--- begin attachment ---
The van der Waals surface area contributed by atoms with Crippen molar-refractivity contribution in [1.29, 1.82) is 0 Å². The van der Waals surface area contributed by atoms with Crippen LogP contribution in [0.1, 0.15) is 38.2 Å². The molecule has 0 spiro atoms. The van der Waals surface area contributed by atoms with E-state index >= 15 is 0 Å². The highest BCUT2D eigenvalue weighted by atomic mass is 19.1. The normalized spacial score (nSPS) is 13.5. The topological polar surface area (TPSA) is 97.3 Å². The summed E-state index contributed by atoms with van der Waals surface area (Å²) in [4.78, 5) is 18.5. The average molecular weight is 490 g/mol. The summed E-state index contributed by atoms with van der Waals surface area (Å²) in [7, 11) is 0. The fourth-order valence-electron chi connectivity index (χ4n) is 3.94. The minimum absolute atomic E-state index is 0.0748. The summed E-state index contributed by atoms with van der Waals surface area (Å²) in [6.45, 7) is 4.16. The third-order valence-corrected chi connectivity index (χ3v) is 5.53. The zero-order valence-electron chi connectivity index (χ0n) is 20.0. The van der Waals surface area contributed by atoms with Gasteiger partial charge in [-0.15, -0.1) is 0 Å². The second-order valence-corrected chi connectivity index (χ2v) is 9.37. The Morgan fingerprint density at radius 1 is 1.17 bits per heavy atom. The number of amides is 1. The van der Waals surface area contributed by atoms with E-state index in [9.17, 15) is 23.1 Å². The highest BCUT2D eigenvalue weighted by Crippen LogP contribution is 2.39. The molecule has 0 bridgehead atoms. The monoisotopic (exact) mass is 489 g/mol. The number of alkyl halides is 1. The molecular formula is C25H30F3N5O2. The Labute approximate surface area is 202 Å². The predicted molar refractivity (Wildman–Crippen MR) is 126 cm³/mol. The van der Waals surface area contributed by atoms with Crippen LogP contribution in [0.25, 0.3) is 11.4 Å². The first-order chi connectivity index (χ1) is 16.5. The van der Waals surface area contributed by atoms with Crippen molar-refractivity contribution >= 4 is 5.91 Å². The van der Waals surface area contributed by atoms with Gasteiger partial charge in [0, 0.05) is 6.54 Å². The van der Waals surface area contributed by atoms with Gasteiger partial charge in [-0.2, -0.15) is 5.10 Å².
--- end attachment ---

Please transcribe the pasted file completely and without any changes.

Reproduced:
The van der Waals surface area contributed by atoms with Crippen molar-refractivity contribution in [1.29, 1.82) is 0 Å². The van der Waals surface area contributed by atoms with Crippen LogP contribution in [0.1, 0.15) is 38.2 Å². The molecule has 0 spiro atoms. The van der Waals surface area contributed by atoms with E-state index >= 15 is 0 Å². The highest BCUT2D eigenvalue weighted by atomic mass is 19.1. The normalized spacial score (nSPS) is 13.5. The topological polar surface area (TPSA) is 97.3 Å². The summed E-state index contributed by atoms with van der Waals surface area (Å²) in [4.78, 5) is 18.5. The average molecular weight is 490 g/mol. The summed E-state index contributed by atoms with van der Waals surface area (Å²) in [7, 11) is 0. The fourth-order valence-electron chi connectivity index (χ4n) is 3.94. The minimum absolute atomic E-state index is 0.0748. The summed E-state index contributed by atoms with van der Waals surface area (Å²) in [6.45, 7) is 4.16. The third-order valence-corrected chi connectivity index (χ3v) is 5.53. The zero-order valence-electron chi connectivity index (χ0n) is 20.0. The van der Waals surface area contributed by atoms with Gasteiger partial charge in [-0.15, -0.1) is 0 Å². The second-order valence-corrected chi connectivity index (χ2v) is 9.37. The Morgan fingerprint density at radius 1 is 1.17 bits per heavy atom. The number of amides is 1. The van der Waals surface area contributed by atoms with E-state index in [9.17, 15) is 23.1 Å². The highest BCUT2D eigenvalue weighted by Crippen LogP contribution is 2.39. The molecule has 0 bridgehead atoms. The monoisotopic (exact) mass is 489 g/mol. The number of alkyl halides is 1. The molecular formula is C25H30F3N5O2. The Labute approximate surface area is 202 Å². The predicted molar refractivity (Wildman–Crippen MR) is 126 cm³/mol. The van der Waals surface area contributed by atoms with Crippen LogP contribution in [0.25, 0.3) is 11.4 Å². The first-order chi connectivity index (χ1) is 16.5. The van der Waals surface area contributed by atoms with Crippen molar-refractivity contribution >= 4 is 5.91 Å². The van der Waals surface area contributed by atoms with Gasteiger partial charge in [0, 0.05) is 6.54 Å². The van der Waals surface area contributed by atoms with Gasteiger partial charge in [-0.2, -0.15) is 5.10 Å².